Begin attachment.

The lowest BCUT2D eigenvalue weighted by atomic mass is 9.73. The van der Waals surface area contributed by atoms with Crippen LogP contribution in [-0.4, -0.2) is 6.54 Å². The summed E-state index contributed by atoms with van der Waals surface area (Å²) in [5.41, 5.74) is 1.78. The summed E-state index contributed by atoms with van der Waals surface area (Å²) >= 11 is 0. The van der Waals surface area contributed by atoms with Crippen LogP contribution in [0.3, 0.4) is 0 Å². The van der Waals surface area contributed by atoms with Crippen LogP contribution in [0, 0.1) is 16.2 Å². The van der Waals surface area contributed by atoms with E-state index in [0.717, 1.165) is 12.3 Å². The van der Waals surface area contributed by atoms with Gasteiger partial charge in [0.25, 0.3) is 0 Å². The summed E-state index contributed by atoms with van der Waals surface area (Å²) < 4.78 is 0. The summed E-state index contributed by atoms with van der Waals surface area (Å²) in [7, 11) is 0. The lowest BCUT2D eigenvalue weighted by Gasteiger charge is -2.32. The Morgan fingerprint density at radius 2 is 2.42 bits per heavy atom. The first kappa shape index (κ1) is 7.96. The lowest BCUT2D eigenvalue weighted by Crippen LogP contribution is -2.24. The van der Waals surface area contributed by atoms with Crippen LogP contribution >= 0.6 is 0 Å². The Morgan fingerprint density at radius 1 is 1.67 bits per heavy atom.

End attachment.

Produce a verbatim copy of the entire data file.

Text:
The lowest BCUT2D eigenvalue weighted by atomic mass is 9.73. The van der Waals surface area contributed by atoms with Crippen LogP contribution in [-0.4, -0.2) is 6.54 Å². The summed E-state index contributed by atoms with van der Waals surface area (Å²) in [5.41, 5.74) is 1.78. The summed E-state index contributed by atoms with van der Waals surface area (Å²) >= 11 is 0. The van der Waals surface area contributed by atoms with Crippen LogP contribution in [0.3, 0.4) is 0 Å². The van der Waals surface area contributed by atoms with Crippen LogP contribution in [0, 0.1) is 16.2 Å². The van der Waals surface area contributed by atoms with E-state index in [0.717, 1.165) is 12.3 Å². The van der Waals surface area contributed by atoms with Gasteiger partial charge in [0.25, 0.3) is 0 Å². The summed E-state index contributed by atoms with van der Waals surface area (Å²) < 4.78 is 0. The summed E-state index contributed by atoms with van der Waals surface area (Å²) in [7, 11) is 0. The lowest BCUT2D eigenvalue weighted by Gasteiger charge is -2.32. The Morgan fingerprint density at radius 2 is 2.42 bits per heavy atom. The first kappa shape index (κ1) is 7.96. The lowest BCUT2D eigenvalue weighted by Crippen LogP contribution is -2.24. The van der Waals surface area contributed by atoms with Crippen LogP contribution >= 0.6 is 0 Å². The Morgan fingerprint density at radius 1 is 1.67 bits per heavy atom.